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Polling Consumer

Camel supports implementing the Polling Consumer from the EIP patterns using the PollingConsumer interface which can be created via the Endpoint.createPollingConsumer() method.

So in your Java code you can do

Endpoint endpoint = context.getEndpoint("activemq:my.queue");
PollingConsumer consumer = endpoint.createPollingConsumer();
Exchange exchange = consumer.receive();

Notice in Camel 2.0 we have introduced the ConsumerTemplate.

There are 3 main polling methods on PollingConsumer

Method name

Description

receive()

Waits until a message is available and then returns it; potentially blocking forever

receive(long)

Attempts to receive a message exchange, waiting up to the given timeout and returning null if no message exchange could be received within the time available

receiveNoWait()

Attempts to receive a message exchange immediately without waiting and returning null if a message exchange is not available yet

ConsumerTemplate

Available as of Camel 2.0

The ConsumerTemplate is a template much like Spring's JmsTemplate or JdbcTemplate supporting the Polling Consumer EIP. With the template you can consume Exchanges from an Endpoint.

The template supports the 3 operations above, but also including convenient methods for returning the body, etc consumeBody.
The example from above using ConsumerTemplate is:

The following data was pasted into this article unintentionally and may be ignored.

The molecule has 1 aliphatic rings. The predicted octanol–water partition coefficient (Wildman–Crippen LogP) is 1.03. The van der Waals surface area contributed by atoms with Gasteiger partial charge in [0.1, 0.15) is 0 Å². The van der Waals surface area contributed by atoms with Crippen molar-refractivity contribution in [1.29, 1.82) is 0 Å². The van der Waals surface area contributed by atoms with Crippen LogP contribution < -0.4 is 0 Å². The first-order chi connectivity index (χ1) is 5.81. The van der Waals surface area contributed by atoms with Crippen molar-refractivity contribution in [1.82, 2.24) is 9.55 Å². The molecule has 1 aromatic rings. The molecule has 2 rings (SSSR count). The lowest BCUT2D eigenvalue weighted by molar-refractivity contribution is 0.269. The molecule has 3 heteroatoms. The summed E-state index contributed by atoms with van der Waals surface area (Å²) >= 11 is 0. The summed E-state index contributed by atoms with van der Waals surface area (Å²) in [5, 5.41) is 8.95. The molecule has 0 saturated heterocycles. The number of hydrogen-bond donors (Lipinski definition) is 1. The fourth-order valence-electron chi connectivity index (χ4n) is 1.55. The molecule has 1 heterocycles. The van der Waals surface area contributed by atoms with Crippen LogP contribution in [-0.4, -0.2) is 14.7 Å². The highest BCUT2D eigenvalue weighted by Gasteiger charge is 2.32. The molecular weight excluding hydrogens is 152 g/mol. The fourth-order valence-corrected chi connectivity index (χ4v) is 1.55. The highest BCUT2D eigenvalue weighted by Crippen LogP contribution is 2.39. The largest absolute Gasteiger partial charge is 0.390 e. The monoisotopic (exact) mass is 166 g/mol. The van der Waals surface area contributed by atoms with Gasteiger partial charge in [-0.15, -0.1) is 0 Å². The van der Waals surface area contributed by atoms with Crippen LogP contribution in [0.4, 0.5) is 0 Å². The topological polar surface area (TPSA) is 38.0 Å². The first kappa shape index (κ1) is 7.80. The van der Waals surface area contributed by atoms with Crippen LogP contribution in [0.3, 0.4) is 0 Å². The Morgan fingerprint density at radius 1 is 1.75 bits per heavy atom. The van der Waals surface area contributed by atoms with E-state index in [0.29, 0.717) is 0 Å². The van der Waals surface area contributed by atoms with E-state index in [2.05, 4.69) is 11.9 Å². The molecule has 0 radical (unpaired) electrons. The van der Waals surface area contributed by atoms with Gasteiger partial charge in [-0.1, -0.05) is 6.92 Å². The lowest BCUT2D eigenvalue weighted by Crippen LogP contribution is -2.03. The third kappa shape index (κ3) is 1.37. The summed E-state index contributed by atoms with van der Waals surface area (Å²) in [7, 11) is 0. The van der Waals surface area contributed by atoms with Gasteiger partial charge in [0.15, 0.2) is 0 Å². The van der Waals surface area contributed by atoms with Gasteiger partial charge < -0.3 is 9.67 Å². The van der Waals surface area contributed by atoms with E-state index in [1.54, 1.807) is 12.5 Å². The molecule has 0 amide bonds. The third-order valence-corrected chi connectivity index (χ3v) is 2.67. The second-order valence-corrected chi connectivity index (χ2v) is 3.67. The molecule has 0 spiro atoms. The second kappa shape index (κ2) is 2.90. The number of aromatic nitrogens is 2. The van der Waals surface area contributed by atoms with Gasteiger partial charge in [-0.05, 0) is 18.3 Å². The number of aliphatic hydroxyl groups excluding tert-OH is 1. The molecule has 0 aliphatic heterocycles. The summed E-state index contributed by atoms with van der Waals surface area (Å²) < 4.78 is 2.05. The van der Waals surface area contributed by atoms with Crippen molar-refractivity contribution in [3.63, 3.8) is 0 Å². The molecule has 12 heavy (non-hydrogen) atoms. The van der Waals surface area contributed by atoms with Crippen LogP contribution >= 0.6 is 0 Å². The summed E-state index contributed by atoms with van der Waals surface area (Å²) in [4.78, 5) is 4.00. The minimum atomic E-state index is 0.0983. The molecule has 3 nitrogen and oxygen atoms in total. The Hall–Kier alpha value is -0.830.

Exchange exchange = consumerTemplate.receive("activemq:my.queue");

Or to extract and get the body you can do:

Object body = consumerTemplate.receiveBody("activemq:my.queue");

And you can provide the body type as a parameter and have it returned as the type:

String body = consumerTemplate.receiveBody("activemq:my.queue", String.class);

You get hold of a ConsumerTemplate from the CamelContext with the createConsumerTemplate operation:

ConsumerTemplate consumer = context.createConsumerTemplate();

Using ConsumerTemplate with Spring DSL

With the Spring DSL we can declare the consumer in the CamelContext with the consumerTemplate tag, just like the ProducerTemplate. The example below illustrates this:

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Then we can get leverage Spring to inject the ConsumerTemplate in our java class. The code below is part of an unit test but it shows how the consumer and producer can work together.

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Timer based polling consumer

In this sample we use a Timer to schedule a route to be started every 5th second and invoke our bean MyCoolBean where we implement the business logic for the Polling Consumer. Here we want to consume all messages from a JMS queue, process the message and send them to the next queue.

First we setup our route as:

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And then we have out logic in our bean:

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Scheduled Poll Components

Quite a few inbound Camel endpoints use a scheduled poll pattern to receive messages and push them through the Camel processing routes. That is to say externally from the client the endpoint appears to use an Event Driven Consumer but internally a scheduled poll is used to monitor some kind of state or resource and then fire message exchanges.

Since this a such a common pattern, polling components can extend the ScheduledPollConsumer base class which makes it simpler to implement this pattern.

There is also the Quartz Component which provides scheduled delivery of messages using the Quartz enterprise scheduler.

For more details see

Using This Pattern

If you would like to use this EIP Pattern then please read the Getting Started, you may also find the Architecture useful particularly the description of Endpoint and URIs. Then you could try out some of the Examples first before trying this pattern out.

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